Taliban push for control of more Afghan diplomatic missions

ISLAMABAD (AP) — The Taliban government is trying to take over more Afghan embassies abroad, a spokesperson said Saturday, amid their continued international isolation due to restrictions on women and girls.

The Taliban initially promised more moderate rule after taking power in August 2021, but instead imposed sweeping bans and other measures restricting basic freedoms.

The UN and foreign governments have strongly condemned restrictions on women’s education and employment, and the international community remains cautious about officially recognizing the Taliban, although some countries maintain an active diplomatic mission in Afghanistan. including Pakistan, Turkey, Qatar and China.

“The Islamic Emirate has sent diplomats to at least 14 countries and efforts are underway to support other diplomatic missions abroad,” senior government spokesman Zabihullah Mujahid said in a statement. video. “Diplomats from the former government are continuing their activities in coordination with the Ministry of Foreign Affairs.”

The administration has sent its diplomats to Iran, Turkey, Pakistan, Russia, China, Kazakhstan and other Arab and African countries, according to Mujahid. He gave no further details.

READ MORE: Taliban ban women from working for domestic and foreign NGOs in Afghanistan

In February, authorities ceded control of the Afghan Embassy in Tehran to Taliban government envoys. It was previously made up of emissaries from the former US-backed Afghan government.

Deputy government spokesman Bilal Karimi was unable to immediately provide figures on the number of active Afghan diplomatic missions abroad or the number of missions supported by the administration since August 2021.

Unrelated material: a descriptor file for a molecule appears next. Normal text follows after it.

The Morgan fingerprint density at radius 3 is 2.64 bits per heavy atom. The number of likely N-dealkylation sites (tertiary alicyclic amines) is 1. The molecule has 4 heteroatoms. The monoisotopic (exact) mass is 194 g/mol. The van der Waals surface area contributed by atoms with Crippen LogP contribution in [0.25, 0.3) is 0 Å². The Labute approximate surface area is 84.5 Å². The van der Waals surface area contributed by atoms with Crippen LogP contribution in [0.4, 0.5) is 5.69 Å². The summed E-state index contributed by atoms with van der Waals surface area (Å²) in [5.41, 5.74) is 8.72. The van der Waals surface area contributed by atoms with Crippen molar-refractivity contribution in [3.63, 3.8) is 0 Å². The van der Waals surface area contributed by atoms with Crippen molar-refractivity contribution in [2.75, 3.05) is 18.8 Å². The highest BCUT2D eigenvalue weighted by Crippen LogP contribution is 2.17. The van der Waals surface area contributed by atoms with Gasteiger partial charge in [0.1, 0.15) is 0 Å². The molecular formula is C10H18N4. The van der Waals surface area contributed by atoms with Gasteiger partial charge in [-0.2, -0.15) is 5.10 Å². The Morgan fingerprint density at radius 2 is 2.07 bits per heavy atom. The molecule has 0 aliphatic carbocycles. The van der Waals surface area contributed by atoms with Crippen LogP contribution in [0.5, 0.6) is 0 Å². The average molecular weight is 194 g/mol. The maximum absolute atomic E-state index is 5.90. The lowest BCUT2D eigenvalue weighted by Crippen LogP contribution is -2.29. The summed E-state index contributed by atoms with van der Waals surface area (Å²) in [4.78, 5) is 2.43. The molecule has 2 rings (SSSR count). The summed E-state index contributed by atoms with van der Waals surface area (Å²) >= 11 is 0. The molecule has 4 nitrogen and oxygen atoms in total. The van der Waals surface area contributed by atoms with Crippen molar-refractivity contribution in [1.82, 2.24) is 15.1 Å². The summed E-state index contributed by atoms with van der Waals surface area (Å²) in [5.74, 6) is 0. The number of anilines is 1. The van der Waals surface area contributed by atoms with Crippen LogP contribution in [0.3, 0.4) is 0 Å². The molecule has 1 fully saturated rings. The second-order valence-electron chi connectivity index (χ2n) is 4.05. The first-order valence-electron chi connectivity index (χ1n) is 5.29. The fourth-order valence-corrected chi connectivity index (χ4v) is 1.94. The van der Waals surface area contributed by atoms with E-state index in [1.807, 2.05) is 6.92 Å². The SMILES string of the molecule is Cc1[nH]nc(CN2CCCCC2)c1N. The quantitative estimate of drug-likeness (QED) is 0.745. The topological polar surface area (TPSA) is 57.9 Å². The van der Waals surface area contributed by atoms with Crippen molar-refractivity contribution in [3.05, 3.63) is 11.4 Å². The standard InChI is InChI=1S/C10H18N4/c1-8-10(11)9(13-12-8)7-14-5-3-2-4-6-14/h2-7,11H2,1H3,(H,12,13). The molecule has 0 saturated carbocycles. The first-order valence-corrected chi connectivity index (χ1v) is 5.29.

“There are many embassies abroad. The Islamic Emirate wants to have diplomatic relations with all countries and move forward with good interactions,” he told The Associated Press. “We hope that embassies will be opened in all countries from the start of official relations with the Islamic Emirate”.

The Foreign Ministry spokesman did not respond to questions from the AP about the embassies.

In January, the most senior woman in the United Nations, Amina Mohammed, said the Taliban wanted international recognition and Afghanistan’s seat at the UN, currently held by the former government led by Ashraf Ghani.

“Recognition is a lever we have and must hold on to,” she said after meeting Taliban ministers in Kabul and Kandahar to try to reverse the crackdown on women and girls.

They banned girls from college, high school, and university and banned women from most fields of employment, including non-governmental groups. Women have also been ordered to wear head-to-toe clothing in public and are barred from parks and gymnasiums.

WATCH: Women and girls fight for human rights in Afghanistan one year after Taliban takeover

Schools reopened for the new academic year last week without teenage girls, more than 18 months after the ban on secondary education came into effect.

Universities reopened after the winter break in early March without their female students, and the ban on NGO work is still in place, although some aid agencies have partially resumed operations through exemptions.

Jan Egeland, secretary general of the Norwegian Refugee Council, said on Friday that more than three months have passed since the “intolerable ban” on female aid workers in Afghanistan. “We have made local progress, allowing women to return to work, but we are still waiting for national authorizations.”


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